Czech Constitutional Court rejects complaint from convener of banned anti-Romani assembly
Local authorities did not make an error when they banned an assembly and march in the town of České Budějovice in 2013 out of concerns over extremism. The Czech News Agency has ascertained from the database of the findings and rulings of the Constitutional Court (Ústavní soud - ÚS) that it has rejected a complaint filed against that decision by the convener of the assembly, Pavel Matějný.
According to the local authority, there was a significant risk the event, which was presented as a protest "against crime and for the rights of decent citizens" would turn against Romani people. The Regional Court in České Budějovice also rejected Matějný's lawsuit and he did not succeed with a cassation complaint before the Supreme Administrative Court either.
In his subsequent Constitutional complaint, the convener said his right to a fair trial had been violated and criticized the lower court decisions for insufficient reasoning. He had previously complained that his right to assembly had been violated.
The Constitutional Court justices upheld the lower court decisions. "The plaintiff did not manage to document the existence of any interference with his constitutionally-guaranteed fundamental rights or freedoms," the decision reads.
The assembly had been scheduled for 14 September 2013. The ultra-right group Czech Lions (Čeští lvi) presented it on its website as part of their Czech Lions Tour, a series of marches in various towns throughout the country.
Matějný was also the organizer of the assemblies in some of those other locations. In his lawsuit against the ban he appealed to the equality of all citizens before the law.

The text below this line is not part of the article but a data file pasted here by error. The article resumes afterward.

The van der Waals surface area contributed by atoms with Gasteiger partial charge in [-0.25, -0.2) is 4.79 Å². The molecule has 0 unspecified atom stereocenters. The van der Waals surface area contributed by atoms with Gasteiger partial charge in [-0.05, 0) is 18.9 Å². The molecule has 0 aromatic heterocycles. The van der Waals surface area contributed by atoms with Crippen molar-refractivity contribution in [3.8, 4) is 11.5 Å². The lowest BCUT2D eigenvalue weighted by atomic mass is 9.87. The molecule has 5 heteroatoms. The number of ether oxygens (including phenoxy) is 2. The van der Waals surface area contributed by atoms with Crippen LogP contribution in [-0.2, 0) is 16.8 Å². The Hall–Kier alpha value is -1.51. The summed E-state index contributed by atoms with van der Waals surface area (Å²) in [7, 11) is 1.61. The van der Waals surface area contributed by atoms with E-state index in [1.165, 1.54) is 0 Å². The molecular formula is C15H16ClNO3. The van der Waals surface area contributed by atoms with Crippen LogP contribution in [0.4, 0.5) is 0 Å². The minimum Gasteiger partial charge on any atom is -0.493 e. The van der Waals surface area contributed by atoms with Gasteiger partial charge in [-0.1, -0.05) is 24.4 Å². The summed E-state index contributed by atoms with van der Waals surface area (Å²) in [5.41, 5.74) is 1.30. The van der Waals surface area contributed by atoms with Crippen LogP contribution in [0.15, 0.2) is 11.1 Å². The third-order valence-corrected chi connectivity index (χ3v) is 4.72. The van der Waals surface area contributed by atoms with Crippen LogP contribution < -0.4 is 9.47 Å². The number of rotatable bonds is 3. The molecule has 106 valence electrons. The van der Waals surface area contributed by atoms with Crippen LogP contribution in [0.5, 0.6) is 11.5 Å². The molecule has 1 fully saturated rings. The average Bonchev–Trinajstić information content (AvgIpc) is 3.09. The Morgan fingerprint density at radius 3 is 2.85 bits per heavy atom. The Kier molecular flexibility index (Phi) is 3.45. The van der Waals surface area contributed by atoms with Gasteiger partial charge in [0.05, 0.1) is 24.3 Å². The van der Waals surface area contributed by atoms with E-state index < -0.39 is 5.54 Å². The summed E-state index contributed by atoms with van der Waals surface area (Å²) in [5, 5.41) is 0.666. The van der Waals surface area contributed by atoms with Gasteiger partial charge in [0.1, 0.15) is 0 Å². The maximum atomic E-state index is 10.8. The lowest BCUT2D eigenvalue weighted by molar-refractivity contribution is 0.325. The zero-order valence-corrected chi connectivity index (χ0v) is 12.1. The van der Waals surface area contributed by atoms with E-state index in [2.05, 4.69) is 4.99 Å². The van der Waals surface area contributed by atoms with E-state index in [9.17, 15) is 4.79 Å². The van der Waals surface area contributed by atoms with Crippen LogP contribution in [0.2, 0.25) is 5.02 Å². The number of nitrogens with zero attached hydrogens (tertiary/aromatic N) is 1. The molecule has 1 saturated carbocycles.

State bodies, he believes, are not allowed to restrict people's political rights just because of their opinions. The local authority's response to the lawsuit was that it had not banned the event because of the "characteristics of the convener as a cadre", but because it had assessed all of the available information about the event and believed it posed a danger.
The local authority also proposed to Matějný that he change the route of his march so as to avoid the Máj housing estate. He rejected that offer.
Against Romani people in Duchcov and Vítkov
the town of Vítkov. He chose that locale deliberately because it was the site of a famous arson attack on a Romani family, for which four perpetrators were subsequently convicted.
"You know what's happening throughout the republic - in České Budějovice, in Duchcov. We want to draw attention to the unfair sentences that were handed down in the Vítkov case," he said at the time.
It was also Matějný who, during one of the anti-Romani demonstrations in Duchcov, led a group of neo-Nazis into a street brawl. "This isn't just our route, it's our town!" he shouted, after which the extremists threw themselves at police officers (in the video clip below Matějný is wearing a white t-shirt and black pants and his head is shaved).
He is known to have attended many extremist events, such as a meeting between the Workers Social Justice Party of the Czech Republic and German neo-Nazis. He was also photographed while giving the Nazi salute next to a flag of the Nazi Third Reich featuring the Iron Cross at an event billed as the "W.P. Officially Unofficial International Meeting of Nationalists".
That meeting was convened by the neo-Nazi Jaromír Pytel. That member of the ultra-right also aided in organizing one of the anti-Romani marches in České Budějovice in 2013.
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